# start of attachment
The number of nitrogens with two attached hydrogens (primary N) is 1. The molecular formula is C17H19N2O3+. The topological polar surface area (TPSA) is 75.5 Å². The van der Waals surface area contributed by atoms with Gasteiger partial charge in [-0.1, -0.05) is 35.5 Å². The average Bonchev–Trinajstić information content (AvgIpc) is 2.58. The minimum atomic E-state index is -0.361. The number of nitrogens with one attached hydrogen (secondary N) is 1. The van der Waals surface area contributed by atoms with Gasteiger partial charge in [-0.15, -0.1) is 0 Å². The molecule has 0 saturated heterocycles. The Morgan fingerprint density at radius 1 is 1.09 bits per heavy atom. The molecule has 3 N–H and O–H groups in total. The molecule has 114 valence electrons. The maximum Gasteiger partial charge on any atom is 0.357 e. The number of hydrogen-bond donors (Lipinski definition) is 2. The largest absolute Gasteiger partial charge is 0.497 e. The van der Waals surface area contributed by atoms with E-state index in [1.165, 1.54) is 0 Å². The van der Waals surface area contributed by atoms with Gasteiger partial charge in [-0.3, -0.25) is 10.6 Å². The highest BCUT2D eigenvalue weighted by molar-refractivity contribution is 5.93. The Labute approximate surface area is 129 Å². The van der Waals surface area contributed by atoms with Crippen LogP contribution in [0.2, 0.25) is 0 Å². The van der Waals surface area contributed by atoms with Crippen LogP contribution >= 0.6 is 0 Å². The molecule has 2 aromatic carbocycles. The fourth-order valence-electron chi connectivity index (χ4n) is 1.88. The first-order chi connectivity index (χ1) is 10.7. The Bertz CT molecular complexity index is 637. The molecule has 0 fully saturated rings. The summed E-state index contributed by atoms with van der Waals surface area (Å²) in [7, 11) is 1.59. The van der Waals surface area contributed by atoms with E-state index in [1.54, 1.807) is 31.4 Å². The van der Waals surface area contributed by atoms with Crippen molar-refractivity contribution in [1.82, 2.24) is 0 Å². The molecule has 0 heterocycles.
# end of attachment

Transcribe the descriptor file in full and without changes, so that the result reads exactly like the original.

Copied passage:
The number of nitrogens with two attached hydrogens (primary N) is 1. The molecular formula is C17H19N2O3+. The topological polar surface area (TPSA) is 75.5 Å². The van der Waals surface area contributed by atoms with Gasteiger partial charge in [-0.1, -0.05) is 35.5 Å². The average Bonchev–Trinajstić information content (AvgIpc) is 2.58. The minimum atomic E-state index is -0.361. The number of nitrogens with one attached hydrogen (secondary N) is 1. The van der Waals surface area contributed by atoms with Gasteiger partial charge in [-0.15, -0.1) is 0 Å². The molecule has 0 saturated heterocycles. The Morgan fingerprint density at radius 1 is 1.09 bits per heavy atom. The molecule has 3 N–H and O–H groups in total. The molecule has 114 valence electrons. The maximum Gasteiger partial charge on any atom is 0.357 e. The number of hydrogen-bond donors (Lipinski definition) is 2. The largest absolute Gasteiger partial charge is 0.497 e. The van der Waals surface area contributed by atoms with E-state index in [1.165, 1.54) is 0 Å². The van der Waals surface area contributed by atoms with Gasteiger partial charge in [-0.3, -0.25) is 10.6 Å². The highest BCUT2D eigenvalue weighted by molar-refractivity contribution is 5.93. The Labute approximate surface area is 129 Å². The van der Waals surface area contributed by atoms with Crippen LogP contribution in [0.2, 0.25) is 0 Å². The van der Waals surface area contributed by atoms with Crippen LogP contribution >= 0.6 is 0 Å². The molecule has 2 aromatic carbocycles. The fourth-order valence-electron chi connectivity index (χ4n) is 1.88. The first-order chi connectivity index (χ1) is 10.7. The Bertz CT molecular complexity index is 637. The molecule has 0 fully saturated rings. The summed E-state index contributed by atoms with van der Waals surface area (Å²) in [7, 11) is 1.59. The van der Waals surface area contributed by atoms with E-state index in [1.54, 1.807) is 31.4 Å². The van der Waals surface area contributed by atoms with Crippen molar-refractivity contribution in [1.82, 2.24) is 0 Å². The molecule has 0 heterocycles.